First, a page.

Make meetings more effective
(part 1)

Why should you attend so many meetings
when they are so boring and ineffective..?

I like meetings and I organize lots of them but nowadays people seem to prefer seeking feedback and decision making by e-mail, rather than having a meeting. Seeking guidance and commitment by sending an e-mail to a number of people is, however, also often not very effective. Some recipients respond by starting an e-mail debate creating a huge trail of questions and answers. `Some recipients don’t want to respond because they assume that by not-responding, somebody else will take ownership and they can even pretend not to be aware. My experience is that in order to create a proper discussion, good progress and clear accountability, a real old-fashioned (or Skype) meeting is often still required.

Meeting pitfalls

The challenge is how to conduct an effective meeting that immediately adds value for the time spent or in other words organize such interaction among the participants that the outcome of the meeting is worth the effort. In this blog, I have identified four common mistakes that can make meetings rather ineffective. They are described in such a way that you can easily recognize their occurrence. Thereafter I will explain how to respond when you hear certain statements and start making meetings more fun and effective. This blog is split into two parts so you will get the first two root-causes of ineffective meetings in this part and the second part with two more root-causes will follow in two weeks.

Part 1:
a) What is the time horizon of the meeting; one day or tomorrow?
b) If you don’t know what you are looking for, you will never find it…

Part 2:
c) Anybody could do it but nobody did it as the action is outside the room.
d) Could you please have a look at it, and then he looked at it and saw nothing.


Past-change is impossible, future-change is hard but you can start tomorrow

Many meetings are ineffective because they have no focus on the short term, therefore they are not action/ result oriented and the outcome is that there will be no action or result (…rocket-science…). For a proper discussion, it is important, to understand what the long-term (strategic) direction is and what has been learned from the past but only to the extent that this is relevant for decision making during that same meeting. (‘..your contribution is valid but please specify what part is relevant for decision making today…?’)

Also spending a lot of time discussing what somebody ‘should have done’ or ‘could have done’ will not change anything. Activities that probably only start in months to come and that are not even certain should be quickly parked (prio 3; don’t drop it but not now). The focus (time spent) should be on what actions/ commitment can be agreed upon for the next two weeks (as prio 1). If some actions still have a dependency/uncertainty than these can be parked (as prio 2) where the action-owner is supposed to come up with commitment in two weeks after sorting out the dependency/ uncertainty issue.
It is good to know the big picture but even big pictures were painted with small steps so agreeing on weekly small steps, is likely to create faster results. If you’re not going fast enough, you may have to slow down!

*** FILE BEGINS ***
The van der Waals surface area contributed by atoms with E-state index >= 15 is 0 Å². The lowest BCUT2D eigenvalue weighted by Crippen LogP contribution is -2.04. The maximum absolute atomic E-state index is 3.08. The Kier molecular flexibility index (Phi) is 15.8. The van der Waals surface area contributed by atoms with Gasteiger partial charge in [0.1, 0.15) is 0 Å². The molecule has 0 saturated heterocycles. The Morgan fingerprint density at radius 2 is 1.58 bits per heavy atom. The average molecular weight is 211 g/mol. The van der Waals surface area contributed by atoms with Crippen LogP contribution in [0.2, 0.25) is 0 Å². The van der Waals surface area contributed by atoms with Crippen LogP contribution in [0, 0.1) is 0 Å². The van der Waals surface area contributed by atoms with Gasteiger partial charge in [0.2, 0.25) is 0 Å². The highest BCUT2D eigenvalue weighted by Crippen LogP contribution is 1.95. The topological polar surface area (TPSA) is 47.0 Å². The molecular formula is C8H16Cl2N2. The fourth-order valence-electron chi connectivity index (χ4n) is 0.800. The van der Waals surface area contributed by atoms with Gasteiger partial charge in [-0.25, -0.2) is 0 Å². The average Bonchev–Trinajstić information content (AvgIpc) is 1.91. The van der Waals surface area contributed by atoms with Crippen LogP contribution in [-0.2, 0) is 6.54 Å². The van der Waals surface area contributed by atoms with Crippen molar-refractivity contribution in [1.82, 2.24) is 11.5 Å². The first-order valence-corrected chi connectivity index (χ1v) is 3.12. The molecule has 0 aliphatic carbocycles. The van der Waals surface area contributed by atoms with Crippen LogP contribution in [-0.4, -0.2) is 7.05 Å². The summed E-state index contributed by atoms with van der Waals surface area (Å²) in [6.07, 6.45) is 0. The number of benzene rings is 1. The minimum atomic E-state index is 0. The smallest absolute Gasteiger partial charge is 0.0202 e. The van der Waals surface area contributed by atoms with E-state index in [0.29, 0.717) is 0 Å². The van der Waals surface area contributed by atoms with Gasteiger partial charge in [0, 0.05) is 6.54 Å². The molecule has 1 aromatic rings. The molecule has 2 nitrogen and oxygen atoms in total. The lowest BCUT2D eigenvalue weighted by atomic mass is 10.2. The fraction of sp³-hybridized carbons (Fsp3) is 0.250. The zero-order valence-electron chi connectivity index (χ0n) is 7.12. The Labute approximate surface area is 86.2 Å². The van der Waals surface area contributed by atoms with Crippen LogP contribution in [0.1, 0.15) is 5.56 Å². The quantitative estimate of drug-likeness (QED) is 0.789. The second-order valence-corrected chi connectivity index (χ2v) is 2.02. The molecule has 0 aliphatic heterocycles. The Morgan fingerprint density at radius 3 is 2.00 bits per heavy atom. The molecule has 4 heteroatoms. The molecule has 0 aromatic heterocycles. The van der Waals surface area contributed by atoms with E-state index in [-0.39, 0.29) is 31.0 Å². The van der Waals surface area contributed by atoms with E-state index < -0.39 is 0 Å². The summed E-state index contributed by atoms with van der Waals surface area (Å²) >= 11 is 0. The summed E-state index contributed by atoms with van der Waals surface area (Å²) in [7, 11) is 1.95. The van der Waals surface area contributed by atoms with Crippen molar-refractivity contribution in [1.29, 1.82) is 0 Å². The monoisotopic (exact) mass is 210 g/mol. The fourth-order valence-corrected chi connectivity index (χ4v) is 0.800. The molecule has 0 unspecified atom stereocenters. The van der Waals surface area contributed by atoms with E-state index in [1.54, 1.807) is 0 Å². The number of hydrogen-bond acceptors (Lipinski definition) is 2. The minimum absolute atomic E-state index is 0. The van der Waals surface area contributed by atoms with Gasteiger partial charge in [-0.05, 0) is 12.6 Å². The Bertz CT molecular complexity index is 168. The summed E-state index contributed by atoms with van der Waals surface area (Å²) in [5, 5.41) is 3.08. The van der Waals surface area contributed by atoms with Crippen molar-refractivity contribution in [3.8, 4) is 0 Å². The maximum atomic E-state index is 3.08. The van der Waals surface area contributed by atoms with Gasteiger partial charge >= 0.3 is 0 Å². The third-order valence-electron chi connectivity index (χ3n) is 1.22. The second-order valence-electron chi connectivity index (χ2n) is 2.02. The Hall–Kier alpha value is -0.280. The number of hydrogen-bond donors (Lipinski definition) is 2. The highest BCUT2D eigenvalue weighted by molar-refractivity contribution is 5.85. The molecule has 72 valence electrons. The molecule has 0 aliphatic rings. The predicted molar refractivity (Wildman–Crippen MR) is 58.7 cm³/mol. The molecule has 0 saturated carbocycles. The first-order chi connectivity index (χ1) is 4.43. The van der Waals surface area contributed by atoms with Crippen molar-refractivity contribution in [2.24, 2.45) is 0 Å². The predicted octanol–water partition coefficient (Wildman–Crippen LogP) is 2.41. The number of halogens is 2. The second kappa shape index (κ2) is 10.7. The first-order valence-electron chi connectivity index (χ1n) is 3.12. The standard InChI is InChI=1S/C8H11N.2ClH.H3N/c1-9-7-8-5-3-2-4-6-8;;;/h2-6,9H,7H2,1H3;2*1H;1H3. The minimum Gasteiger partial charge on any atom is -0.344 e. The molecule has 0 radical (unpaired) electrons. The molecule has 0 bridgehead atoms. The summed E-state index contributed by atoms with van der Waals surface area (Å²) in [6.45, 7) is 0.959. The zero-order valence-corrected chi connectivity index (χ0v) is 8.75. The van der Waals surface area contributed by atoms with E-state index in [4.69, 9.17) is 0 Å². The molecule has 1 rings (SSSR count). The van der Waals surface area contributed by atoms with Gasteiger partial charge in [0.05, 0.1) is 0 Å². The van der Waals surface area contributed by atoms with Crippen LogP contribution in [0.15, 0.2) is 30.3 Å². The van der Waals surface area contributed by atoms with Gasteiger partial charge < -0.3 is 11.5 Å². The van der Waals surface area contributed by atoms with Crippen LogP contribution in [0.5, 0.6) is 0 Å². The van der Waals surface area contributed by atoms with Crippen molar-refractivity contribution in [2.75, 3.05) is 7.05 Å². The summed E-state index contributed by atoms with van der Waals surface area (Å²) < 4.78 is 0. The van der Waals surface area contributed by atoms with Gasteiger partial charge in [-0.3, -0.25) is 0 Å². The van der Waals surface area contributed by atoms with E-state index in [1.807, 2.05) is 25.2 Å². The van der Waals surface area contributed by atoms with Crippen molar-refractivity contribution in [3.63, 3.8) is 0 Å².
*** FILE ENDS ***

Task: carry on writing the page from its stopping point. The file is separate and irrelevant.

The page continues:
Are you aware that change (almost always) requires action

Another root-cause that makes meeting very ineffective is when participants believe that they suspect that the problem is embedded in the organizational culture. For example ‘There is lack of trust….’, ‘We are not communicating enough….’, ‘There is insufficient focus……’ are comments where a lot of people may agree but still nothing happens. Even if only a minority agrees, these topics still seem to be so crucial that nobody dares to really ignore them.

Although these topics can be discussed for hours and hours, the solution on how to address the challenges raised is extremely simple. Assuming that we cannot change the past, the only question that needs to be asked in response to what action would be appreciated: ‘… What do you believe you can do -starting tomorrow- to improve trust, communicate better, focus more, etc….?’. Or: ‘…What do you suggest I can do….?’. No need to blame the past that it was not good or not effective as the past cannot be changed so you just have to find out what are small steps for improvement to restore trust, communication or focus.
Please be aware that moving to fast and suggesting small steps for improvement, makes some people believe that you do not respect the cultural challenges people had or the complexity of the problem. People should get some room to speak out without blaming (that triggers defensive responses) which is constructive (positive, forward-looking) feedback aiming for small steps of improvement.


Chairing meetings is a balancing act between collecting input and creating empowerment by letting participants speak-up, but at the same time discussions should be kept short and there should be a push for actions and decisions. A chair probably has to repeat the same sentence again and again after every long monologue of one of the participants; …so what are we going to do now?… what are WE going to do now?…………so what are we going to DO NOW?? ..and the meeting can move on to the next topic….

Part 2 will follow in two weeks

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